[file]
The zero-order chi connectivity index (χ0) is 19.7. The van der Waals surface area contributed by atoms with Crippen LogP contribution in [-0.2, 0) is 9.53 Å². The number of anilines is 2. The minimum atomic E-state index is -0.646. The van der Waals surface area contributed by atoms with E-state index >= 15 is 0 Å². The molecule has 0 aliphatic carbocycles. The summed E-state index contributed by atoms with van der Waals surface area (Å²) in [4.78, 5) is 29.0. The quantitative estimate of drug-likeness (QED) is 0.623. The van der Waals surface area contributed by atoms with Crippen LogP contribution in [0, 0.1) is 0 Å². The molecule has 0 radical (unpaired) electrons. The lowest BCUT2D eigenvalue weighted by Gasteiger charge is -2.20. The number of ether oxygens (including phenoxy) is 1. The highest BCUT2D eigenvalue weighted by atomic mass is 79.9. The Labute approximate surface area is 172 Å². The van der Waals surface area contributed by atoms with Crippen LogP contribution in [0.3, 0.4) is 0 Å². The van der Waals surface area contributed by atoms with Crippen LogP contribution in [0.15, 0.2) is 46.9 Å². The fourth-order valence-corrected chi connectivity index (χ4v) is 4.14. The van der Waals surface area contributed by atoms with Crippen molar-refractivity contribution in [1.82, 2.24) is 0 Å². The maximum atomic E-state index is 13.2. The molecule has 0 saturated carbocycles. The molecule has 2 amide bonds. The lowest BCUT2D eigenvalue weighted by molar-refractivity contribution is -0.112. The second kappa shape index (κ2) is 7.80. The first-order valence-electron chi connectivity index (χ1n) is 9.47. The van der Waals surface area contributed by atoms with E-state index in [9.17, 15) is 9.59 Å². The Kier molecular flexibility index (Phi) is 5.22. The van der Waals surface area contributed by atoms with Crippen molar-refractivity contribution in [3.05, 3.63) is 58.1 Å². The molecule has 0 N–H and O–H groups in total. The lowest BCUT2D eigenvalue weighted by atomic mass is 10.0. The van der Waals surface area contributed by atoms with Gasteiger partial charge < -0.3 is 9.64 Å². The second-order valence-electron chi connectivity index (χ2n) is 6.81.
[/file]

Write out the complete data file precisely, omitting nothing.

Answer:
The zero-order chi connectivity index (χ0) is 19.7. The van der Waals surface area contributed by atoms with Crippen LogP contribution in [-0.2, 0) is 9.53 Å². The number of anilines is 2. The minimum atomic E-state index is -0.646. The van der Waals surface area contributed by atoms with E-state index >= 15 is 0 Å². The molecule has 0 aliphatic carbocycles. The summed E-state index contributed by atoms with van der Waals surface area (Å²) in [4.78, 5) is 29.0. The quantitative estimate of drug-likeness (QED) is 0.623. The van der Waals surface area contributed by atoms with Crippen LogP contribution in [0, 0.1) is 0 Å². The molecule has 0 radical (unpaired) electrons. The lowest BCUT2D eigenvalue weighted by Gasteiger charge is -2.20. The number of ether oxygens (including phenoxy) is 1. The highest BCUT2D eigenvalue weighted by atomic mass is 79.9. The Labute approximate surface area is 172 Å². The van der Waals surface area contributed by atoms with Crippen LogP contribution in [0.3, 0.4) is 0 Å². The van der Waals surface area contributed by atoms with Crippen LogP contribution in [0.15, 0.2) is 46.9 Å². The fourth-order valence-corrected chi connectivity index (χ4v) is 4.14. The van der Waals surface area contributed by atoms with Crippen molar-refractivity contribution in [1.82, 2.24) is 0 Å². The maximum atomic E-state index is 13.2. The molecule has 0 saturated carbocycles. The molecule has 2 amide bonds. The lowest BCUT2D eigenvalue weighted by molar-refractivity contribution is -0.112. The second kappa shape index (κ2) is 7.80. The first-order valence-electron chi connectivity index (χ1n) is 9.47. The van der Waals surface area contributed by atoms with E-state index in [9.17, 15) is 9.59 Å². The Kier molecular flexibility index (Phi) is 5.22. The van der Waals surface area contributed by atoms with Crippen molar-refractivity contribution in [3.05, 3.63) is 58.1 Å². The molecule has 0 N–H and O–H groups in total. The lowest BCUT2D eigenvalue weighted by atomic mass is 10.0. The van der Waals surface area contributed by atoms with Gasteiger partial charge < -0.3 is 9.64 Å². The second-order valence-electron chi connectivity index (χ2n) is 6.81.